Contractor accountancy, Integro Accounting, shares its views on IR35 in this jargon-free breakdown, in which it explains what IR35 is, discusses IR35 reform and much more.
IR35 is a piece of tax legislation that was introduced in 2000 with the aim of stopping ‘disguised employment,’ which is when a limited company contractor whose engagement reflects employment pays themselves more tax-efficiently through their own company, also known as a personal service company (PSC). The Government’s argument was that if a contract reflects employment, the individual should be taxed as an employee and must pay full NI and tax on their income.
Quite simply, HMRC has decided that instead of the contractor determining their own IR35 status, the end-client will do this, with the fee-payer picking up the IR35 liability. Reform will apply to medium and large private sector companies, with contractors engaged by small companies able to continue setting their own status.
A similar version of these rules has existed in the public sector since 2017, but applies to all public sector bodies.
Personal Service Company (PSC) and limited company contractors. People classed as self-employed, sole traders and umbrella companies will not be affected by IR35 changes.
A blanket decision is when the end-client decides all contracts automatically fall inside or outside of IR35 regardless. An end-client may decide on this decision purely out of fear, lack of understanding or because they do not have the resources to conduct accurate IR35 status reviews when engaging contractors.
However, HMRC has stated blanket IR35 assessments are not compliant. The end-client will also be required to provide a ‘Status Determination Statement’ (SDC) which details the reason the IR35 decision has been made – this is a bid from HMRC to increase transparency, aid accuracy and stamp out blanketing.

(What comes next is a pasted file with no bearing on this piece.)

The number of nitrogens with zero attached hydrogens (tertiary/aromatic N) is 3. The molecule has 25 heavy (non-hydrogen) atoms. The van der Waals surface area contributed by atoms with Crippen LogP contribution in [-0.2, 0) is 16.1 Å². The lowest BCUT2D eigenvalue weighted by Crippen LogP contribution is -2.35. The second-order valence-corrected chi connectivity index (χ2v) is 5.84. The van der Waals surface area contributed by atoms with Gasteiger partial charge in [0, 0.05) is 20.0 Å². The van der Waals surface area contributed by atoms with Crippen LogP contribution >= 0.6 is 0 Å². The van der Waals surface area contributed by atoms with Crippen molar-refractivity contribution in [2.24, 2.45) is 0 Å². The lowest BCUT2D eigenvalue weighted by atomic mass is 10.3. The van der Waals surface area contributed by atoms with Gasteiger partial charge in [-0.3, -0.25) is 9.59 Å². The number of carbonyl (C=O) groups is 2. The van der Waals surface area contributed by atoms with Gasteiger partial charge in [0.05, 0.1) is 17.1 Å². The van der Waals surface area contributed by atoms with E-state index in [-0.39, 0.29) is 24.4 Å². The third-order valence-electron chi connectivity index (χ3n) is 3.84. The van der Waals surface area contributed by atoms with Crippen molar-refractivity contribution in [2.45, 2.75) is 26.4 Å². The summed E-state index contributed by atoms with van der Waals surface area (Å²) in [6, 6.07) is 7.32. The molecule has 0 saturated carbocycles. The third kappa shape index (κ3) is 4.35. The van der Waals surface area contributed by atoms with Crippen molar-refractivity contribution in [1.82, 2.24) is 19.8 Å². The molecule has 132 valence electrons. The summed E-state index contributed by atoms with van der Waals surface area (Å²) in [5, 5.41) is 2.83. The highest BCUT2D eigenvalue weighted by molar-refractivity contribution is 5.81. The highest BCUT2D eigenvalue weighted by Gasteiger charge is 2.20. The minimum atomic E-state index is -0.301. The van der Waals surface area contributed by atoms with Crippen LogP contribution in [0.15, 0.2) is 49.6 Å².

Absolutely. If you feel the end-client has ‘blanket’ assessed you and is incorrect in their decision, you have every right to appeal. Contractors can challenge the result through the ‘Client-Led Disagreement Process.’
In the view of IR35 experts, all contracts should be reviewed on an individual basis and based solely on the clauses and working practices.
When assessing IR35 status, the party responsible for determining if a contract sits inside or outside the legislation should consider the following:
Can you as a limited company contractor decide who carries out the assignment? Typically, you should be able to send a substitute with equal skill sets to complete the project for your contract to belong outside IR35.
Is the client always required to offer you assignments? If there are periods within the contract where you are not required to work, there should be no obligation for the client to provide you with work and therefore pay for your services. Generally, MoO shouldn’t exist in an outside IR35 contract.
Are you under direct supervision from the end-client or not? An outside IR35 contractor is a service provider, not a direct employee and should therefore not directly be managed by the client.
There are plenty of other factors to consider, but what matters most is that for the contract to fall outside IR35 it must reflect a business to business engagement.
It’s also important that your contract aligns closely with your working practices.
HMRC can always challenge a contractor and their working practices. Although the clauses in a contract help define your IR35 status, your working practices must also reflect this. They should work in parallel to show how you compliantly operate outside IR35.
Yes. Although ultimately IR35 status will be determined by the end-client from next April (unless you work with a ‘small’ company) a contract will be HMRC’s first starting point for enquires. In having your contract reviewed from an IR35 perspective – even though you might not be responsible for setting your status – you will be in a strong position to challenge your client’s decision, should you not agree with it.
Up until April 2020 in the private sector, all IR35 insurance will cover you, as the IR35 decision-maker on your contract. From this point, the insurance will be void and the fee-payer will need to have separate insurance should HMRC ever question their decision.
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